July 23, 2014, 07:08:20 PM

Show Posts

This section allows you to view all posts made by this member. Note that you can only see posts made in areas you currently have access to.

Messages - mrsfotografie

Pages: [1] 2 3 ... 81
Lenses / Re: Sigma 50mm Art 1.4 Focusing problems
« on: Today at 01:14:39 PM »
I have an original Sigma 5Omm f/1.4 and it focuses just fine on my 5DIII. Out of the box no adjustments.
I also own a Sigma 35mm Art  and it performed just fine right out of the box as well. No adjustments.


Used an epson v750 for hundreds of slides, thousands of negatives in different sizes from 70+ years of photography.  The details you can get from old b&w negatives is amazing.   It took a while and some experimentation to dial it in.  Key benefit of this scanner is two pass scanning, one in IR to eliminate dust, scratches, etc.  Highly recommend VueScan for the process, it also has profiles for many different types of negatives.  Not sure if you can apply that to images you take with your camera but you might check that out.

Your post saved me some keystrokes. +1 on everything. I don't have hands on with V750, but have hired out some work to a provider who uses a V700 (essentially the same machine without wet-mount ability), and was very pleased with the quality. And Vuescan is killer. Every hardware provider should just stop trying to develop their own half-arsed proprietary software and just make a bundling deal with Ed Hamrick for Vuescan, which allows you to essentially save out RAW files of the scanned data so there's not loss due to processing the file out as TIF or JPG. Vuescan is better than software that came with $20,000 Heidelberg scanners I worked with in a previous job.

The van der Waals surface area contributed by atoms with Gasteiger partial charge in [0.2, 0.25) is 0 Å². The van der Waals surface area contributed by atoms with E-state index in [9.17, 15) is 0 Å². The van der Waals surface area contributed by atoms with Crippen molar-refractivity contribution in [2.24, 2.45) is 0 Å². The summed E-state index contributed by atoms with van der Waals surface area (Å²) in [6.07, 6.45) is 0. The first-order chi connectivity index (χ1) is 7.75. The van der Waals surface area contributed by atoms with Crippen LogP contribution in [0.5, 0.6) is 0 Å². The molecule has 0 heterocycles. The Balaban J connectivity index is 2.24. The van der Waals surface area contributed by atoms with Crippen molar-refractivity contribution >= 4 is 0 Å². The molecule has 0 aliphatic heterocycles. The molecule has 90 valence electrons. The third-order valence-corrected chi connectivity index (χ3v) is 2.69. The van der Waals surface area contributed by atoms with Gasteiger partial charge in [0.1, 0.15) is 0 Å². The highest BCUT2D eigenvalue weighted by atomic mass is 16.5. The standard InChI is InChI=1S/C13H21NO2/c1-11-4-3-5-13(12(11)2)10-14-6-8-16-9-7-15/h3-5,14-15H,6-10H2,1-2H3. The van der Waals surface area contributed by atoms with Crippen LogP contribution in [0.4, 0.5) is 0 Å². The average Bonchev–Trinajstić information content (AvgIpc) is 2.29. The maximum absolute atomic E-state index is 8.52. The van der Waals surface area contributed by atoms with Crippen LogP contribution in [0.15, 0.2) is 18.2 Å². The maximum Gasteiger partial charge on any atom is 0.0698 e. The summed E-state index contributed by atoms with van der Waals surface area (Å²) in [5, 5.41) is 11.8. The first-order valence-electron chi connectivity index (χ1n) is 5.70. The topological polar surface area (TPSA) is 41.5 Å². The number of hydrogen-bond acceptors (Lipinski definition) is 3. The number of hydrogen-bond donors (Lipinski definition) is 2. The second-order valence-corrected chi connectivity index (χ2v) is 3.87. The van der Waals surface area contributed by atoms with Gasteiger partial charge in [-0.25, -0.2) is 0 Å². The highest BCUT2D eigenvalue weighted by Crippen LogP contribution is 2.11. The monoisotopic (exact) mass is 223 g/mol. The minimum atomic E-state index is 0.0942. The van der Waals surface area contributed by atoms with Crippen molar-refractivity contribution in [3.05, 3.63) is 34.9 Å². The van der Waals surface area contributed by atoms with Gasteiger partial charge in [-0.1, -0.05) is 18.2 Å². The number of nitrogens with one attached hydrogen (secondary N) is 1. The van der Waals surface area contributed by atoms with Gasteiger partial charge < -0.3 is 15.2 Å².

Epson's V600 is a great flatbed scanner for your old prints, but for film, it's hobbled by so-so software and horrible film holders. I'm using a pair of Microtek i800's that beat the V600 in about every way and plays very well with Viewscan. Got them both for under $200 ea. on eBay. A dedicated film scanner would be the best thing if you have the bucks. For me, scanning is less mission-critical than nostalgic or for archive, so a large expense can't be justified.